USS Nevada Finishes First Post-Overhaul Patrol


Trident ballistic missile submarine USS Nevada (SSBN 733) and its Blue Crew returned to Naval Base Kitsap-Bangor July 3, capping Nevada’s first strategic deterrent patrol following a two-year refueling overhaul.

“I am extremely proud of the crew in completing all strategic certifications in the last 12 months and taking the ship to sea for her first strategic patrol in nearly four years,” said Cmdr. Alan Schrader, Blue Crew’s commanding officer.

It is through the crew’s hard work that we completed all tasking,” Schrader continued. “Taking a ship out of refueling overhaul and back to the strategic front lines in the strict timeline required by U.S. Strategic Command was a great accomplishment for both crews and family members of Nevada. It is great to be back as a strategic asset.”

Sailors’ families were on hand to greet Nevada as it arrived, with Amanda Voelker receiving the traditional first kiss from her husband, Lt. Nathan Voelker.

During Nevada’s 56 days underway, a total of 56 Blue Crew Sailors earned the SSBN Deterrent Patrol Insignia, marking their first deterrent patrol. The crew honored the awardees on the pier with a pinning ceremony during which each was pinned by a representative of his leadership team.

Nevada also qualified 10 Blue Crew Sailors – two officers and eight enlisted – as submariners, giving them the honor of wearing the traditional “dolphins.”

“Sailors on their first submarine assignment spend a significant amount of time learning the complex systems onboard the submarine,” said Lt. Cmdr. J.W. Hale, Blue Crew’s executive officer. “Their final qualification as a submariner is a significant career achievement that each Sailor can be very proud of. Working with these motivated and intelligent Sailors is the best part of serving as their XO.”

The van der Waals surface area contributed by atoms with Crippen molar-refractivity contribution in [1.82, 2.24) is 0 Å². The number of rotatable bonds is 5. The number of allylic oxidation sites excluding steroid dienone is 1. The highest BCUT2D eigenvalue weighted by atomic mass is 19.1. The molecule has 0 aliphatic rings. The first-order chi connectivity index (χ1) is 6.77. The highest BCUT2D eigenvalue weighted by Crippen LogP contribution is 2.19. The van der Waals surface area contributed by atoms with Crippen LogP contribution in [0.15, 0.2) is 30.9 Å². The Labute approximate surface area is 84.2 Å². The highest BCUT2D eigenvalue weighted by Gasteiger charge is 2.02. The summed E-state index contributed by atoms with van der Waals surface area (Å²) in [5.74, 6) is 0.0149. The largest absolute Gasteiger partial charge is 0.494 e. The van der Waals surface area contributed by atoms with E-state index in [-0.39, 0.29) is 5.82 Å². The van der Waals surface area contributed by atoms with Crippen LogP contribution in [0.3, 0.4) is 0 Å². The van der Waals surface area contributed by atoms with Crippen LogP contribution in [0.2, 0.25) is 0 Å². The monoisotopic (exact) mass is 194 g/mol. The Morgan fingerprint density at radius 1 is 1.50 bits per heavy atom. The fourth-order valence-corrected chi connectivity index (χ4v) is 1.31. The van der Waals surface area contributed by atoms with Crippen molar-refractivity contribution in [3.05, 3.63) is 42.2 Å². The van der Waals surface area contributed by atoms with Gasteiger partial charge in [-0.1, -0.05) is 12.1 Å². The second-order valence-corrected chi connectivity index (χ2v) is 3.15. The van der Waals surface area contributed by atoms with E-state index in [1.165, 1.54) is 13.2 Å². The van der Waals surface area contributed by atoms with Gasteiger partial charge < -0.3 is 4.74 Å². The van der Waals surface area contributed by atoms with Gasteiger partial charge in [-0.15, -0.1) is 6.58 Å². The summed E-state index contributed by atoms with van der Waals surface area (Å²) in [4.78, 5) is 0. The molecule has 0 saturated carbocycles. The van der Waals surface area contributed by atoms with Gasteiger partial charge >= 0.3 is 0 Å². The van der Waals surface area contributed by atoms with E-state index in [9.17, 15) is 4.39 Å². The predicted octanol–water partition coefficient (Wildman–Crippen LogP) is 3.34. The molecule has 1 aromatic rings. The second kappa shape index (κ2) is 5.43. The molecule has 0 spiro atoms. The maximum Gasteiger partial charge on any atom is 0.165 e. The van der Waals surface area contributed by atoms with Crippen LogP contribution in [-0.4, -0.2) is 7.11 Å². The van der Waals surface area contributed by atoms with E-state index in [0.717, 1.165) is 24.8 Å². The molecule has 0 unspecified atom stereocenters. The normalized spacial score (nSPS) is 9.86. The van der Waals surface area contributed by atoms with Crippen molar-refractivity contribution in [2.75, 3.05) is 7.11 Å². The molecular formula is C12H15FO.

Nevada underwent an engineered refueling overhaul at Puget Sound Naval Shipyard and Intermediate Maintenance Facility from February 2008 to July 2010. The overhaul included a refueling of the ship’s reactor, extending Nevada’s service for 20 more years.

After emerging from the shipyard, Nevada underwent several months of post-refueling overhaul certifications, capped by the successful test launch of a Trident II D5 missile during demonstration and shakedown operations off the coast of Southern California in March.

“Our Sailors’ dedication and perseverance allowed us to successfully complete every challenge and milestone placed in front of us to get USS Nevada back on the front lines as a strategic asset,” said Command Master Chief(SS) and Chief of the Boat Matt Tresch.Our Sailors’ sacrifice would not have been possible if not for the support of our families and friends. It has been a complete team effort from both Blue and Gold crews, our family support groups, and the entire Pacific northwest Navy team.”

Nevada is one of eight Ohio-class ballistic missile submarines homeported at Naval Base Kitsap-Bangor, providing the survivable leg of the nation’s strategic deterrent forces.
Source: navy, July 13, 2011;